Opinion: There should be sunlight about the kinds of deals Jared Kushner and Hunter Biden struck overseas

Editor’s Note: Casey Michel is the author of the forthcoming book “Foreign Agents: How American Lobbyists and Lawmakers Threaten Democracy Around the World.” The views expressed in this piece are his own. View more opinion on CNN.

The past few years have seen unprecedented interest and concern, on both sides of the political aisle, about the pernicious influence of foreign funding and foreign influence on the White House. While much of that concern has devolved into partisan rancor, a new, potentially momentous bill proposes to bridge that partisan gap — and tackle the issue head-on.

Casey Michel - Courtesy Versha Sharma
Casey Michel - Courtesy Versha Sharma

The new bill, dubbed the “Presidential Ethics Reform Act,” would force all current and future presidents and vice presidents, as well as their immediate family members, to disclose all foreign payments they receive, as well as notable gifts and loans.

To be sure, the bill isn’t a panacea, as it doesn’t bar this kind of deal-making from presidents or their family members, but only forces them to disclose such financial arrangements. But it is a significant step forward in terms of financial transparency in the executive branch — a topic that has surged in importance for Americans in recent years.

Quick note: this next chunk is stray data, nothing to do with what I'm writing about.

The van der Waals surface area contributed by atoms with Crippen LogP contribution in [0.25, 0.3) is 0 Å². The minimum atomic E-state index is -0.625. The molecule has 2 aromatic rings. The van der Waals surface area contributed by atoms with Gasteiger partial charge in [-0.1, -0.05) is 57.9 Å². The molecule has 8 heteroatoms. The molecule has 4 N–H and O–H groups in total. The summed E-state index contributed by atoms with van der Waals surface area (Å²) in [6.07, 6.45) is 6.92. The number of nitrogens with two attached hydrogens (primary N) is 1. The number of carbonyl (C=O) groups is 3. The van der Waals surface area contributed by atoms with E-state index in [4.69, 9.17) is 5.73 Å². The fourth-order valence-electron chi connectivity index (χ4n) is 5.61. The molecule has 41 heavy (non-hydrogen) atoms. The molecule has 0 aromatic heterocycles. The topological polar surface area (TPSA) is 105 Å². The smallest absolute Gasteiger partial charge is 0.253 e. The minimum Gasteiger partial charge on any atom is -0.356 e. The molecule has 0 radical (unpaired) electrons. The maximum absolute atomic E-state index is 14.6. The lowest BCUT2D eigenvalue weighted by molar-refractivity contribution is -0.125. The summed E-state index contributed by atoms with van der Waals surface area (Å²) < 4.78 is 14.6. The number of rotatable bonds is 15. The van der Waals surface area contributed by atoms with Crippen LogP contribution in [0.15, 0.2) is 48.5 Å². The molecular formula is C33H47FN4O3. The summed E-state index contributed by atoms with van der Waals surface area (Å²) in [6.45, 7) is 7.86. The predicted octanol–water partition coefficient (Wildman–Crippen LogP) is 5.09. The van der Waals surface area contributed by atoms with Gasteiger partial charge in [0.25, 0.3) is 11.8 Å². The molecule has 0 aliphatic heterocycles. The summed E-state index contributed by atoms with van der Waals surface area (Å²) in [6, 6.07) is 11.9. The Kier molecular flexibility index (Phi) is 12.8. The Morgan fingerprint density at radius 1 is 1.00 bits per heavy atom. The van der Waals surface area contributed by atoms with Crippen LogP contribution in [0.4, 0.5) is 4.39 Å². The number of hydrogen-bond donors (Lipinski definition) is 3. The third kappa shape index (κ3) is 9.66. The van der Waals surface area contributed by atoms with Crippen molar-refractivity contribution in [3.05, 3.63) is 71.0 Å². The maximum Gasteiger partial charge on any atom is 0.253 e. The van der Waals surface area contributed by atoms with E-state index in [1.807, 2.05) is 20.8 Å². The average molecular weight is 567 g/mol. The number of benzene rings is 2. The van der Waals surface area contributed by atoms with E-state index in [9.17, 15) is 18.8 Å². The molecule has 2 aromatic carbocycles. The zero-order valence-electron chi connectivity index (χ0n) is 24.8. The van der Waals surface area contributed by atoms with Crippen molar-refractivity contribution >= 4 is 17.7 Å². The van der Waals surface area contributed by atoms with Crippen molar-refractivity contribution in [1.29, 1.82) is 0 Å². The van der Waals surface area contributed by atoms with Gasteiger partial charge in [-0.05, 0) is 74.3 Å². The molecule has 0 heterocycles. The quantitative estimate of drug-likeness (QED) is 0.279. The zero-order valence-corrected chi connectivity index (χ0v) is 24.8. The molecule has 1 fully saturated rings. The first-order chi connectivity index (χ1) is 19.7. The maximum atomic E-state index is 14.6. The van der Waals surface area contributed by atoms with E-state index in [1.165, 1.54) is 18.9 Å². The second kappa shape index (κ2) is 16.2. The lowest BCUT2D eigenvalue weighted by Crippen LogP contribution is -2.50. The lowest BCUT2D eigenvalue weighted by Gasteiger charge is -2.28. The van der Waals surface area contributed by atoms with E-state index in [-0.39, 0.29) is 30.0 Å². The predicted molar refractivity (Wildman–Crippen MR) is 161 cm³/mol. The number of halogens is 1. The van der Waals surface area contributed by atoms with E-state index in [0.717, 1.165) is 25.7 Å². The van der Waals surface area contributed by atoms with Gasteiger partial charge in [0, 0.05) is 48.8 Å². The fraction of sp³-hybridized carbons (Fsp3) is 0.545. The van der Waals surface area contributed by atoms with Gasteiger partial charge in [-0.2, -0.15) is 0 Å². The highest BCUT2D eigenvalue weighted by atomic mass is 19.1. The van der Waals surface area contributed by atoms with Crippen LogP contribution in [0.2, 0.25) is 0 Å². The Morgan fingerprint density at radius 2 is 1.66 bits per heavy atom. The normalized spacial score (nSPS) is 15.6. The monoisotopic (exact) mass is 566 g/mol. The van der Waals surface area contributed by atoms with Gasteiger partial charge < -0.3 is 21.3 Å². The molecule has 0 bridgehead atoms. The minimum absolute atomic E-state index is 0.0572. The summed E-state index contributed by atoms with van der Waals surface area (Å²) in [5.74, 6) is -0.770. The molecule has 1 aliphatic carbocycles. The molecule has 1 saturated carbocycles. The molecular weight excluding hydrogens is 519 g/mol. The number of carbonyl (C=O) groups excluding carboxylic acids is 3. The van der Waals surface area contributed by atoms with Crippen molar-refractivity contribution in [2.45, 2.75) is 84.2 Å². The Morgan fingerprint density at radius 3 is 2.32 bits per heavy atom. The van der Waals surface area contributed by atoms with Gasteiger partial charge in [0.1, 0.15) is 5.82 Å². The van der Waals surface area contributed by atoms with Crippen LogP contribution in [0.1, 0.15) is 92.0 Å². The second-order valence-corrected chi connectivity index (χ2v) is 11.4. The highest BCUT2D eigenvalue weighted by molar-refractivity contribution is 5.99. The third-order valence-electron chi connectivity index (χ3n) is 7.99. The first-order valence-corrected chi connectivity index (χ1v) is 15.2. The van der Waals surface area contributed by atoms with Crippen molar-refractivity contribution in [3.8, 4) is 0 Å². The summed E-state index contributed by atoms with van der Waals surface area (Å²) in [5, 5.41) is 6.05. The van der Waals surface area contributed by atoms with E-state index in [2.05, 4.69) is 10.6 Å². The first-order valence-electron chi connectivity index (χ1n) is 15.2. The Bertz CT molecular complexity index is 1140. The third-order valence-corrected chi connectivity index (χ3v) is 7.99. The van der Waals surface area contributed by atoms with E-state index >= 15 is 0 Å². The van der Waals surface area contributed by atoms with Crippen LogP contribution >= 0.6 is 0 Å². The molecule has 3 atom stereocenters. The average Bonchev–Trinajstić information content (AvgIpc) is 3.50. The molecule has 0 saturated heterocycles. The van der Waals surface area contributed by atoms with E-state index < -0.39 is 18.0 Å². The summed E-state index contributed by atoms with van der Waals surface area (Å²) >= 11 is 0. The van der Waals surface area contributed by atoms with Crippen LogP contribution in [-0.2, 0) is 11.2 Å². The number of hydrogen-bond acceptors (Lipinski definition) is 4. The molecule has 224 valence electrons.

Needless to say, the risks of such entanglements are myriad. Not only do they provide foreign governments a way to finance American politicians, but they allow officials of those nations to far more easily access and lobby presidents and their family members. And without any transparency, the American public is left in the dark about these financial flows — or what foreign governments may be getting out of them.

Indeed, it is a shame that a bill like this is necessary in the first place. As I discovered in researching my forthcoming book, for the first two centuries of the American republic, there were few, if any, foreign funding connections to the White House or the president’s family members, even after previous presidents left office. That began changing toward the end of the 20th century, when figures like President Jimmy Carter’s brother, Billy Carter, began lobbying on behalf of foreign regimes in places like Libya.

Foreign entanglements picked up in the decades after, especially in the 21st century. Following President Bill Clinton’s departure from office in 2001, he and his wife, Hillary Clinton, oversaw the creation of the Clinton Foundation, a nonprofit that soon began taking in millions of dollars from governments around the world, including Saudi Arabia, Kuwait, Qatar and Oman, with significant sums also coming from a Ukrainian oligarch — and even from a Russian oligarch now sanctioned by the US.

Most obliquely, such funding helped Clinton Foundation revenues spike when Hillary Clinton first became secretary of state — and then collapse when her path to the White House disappeared.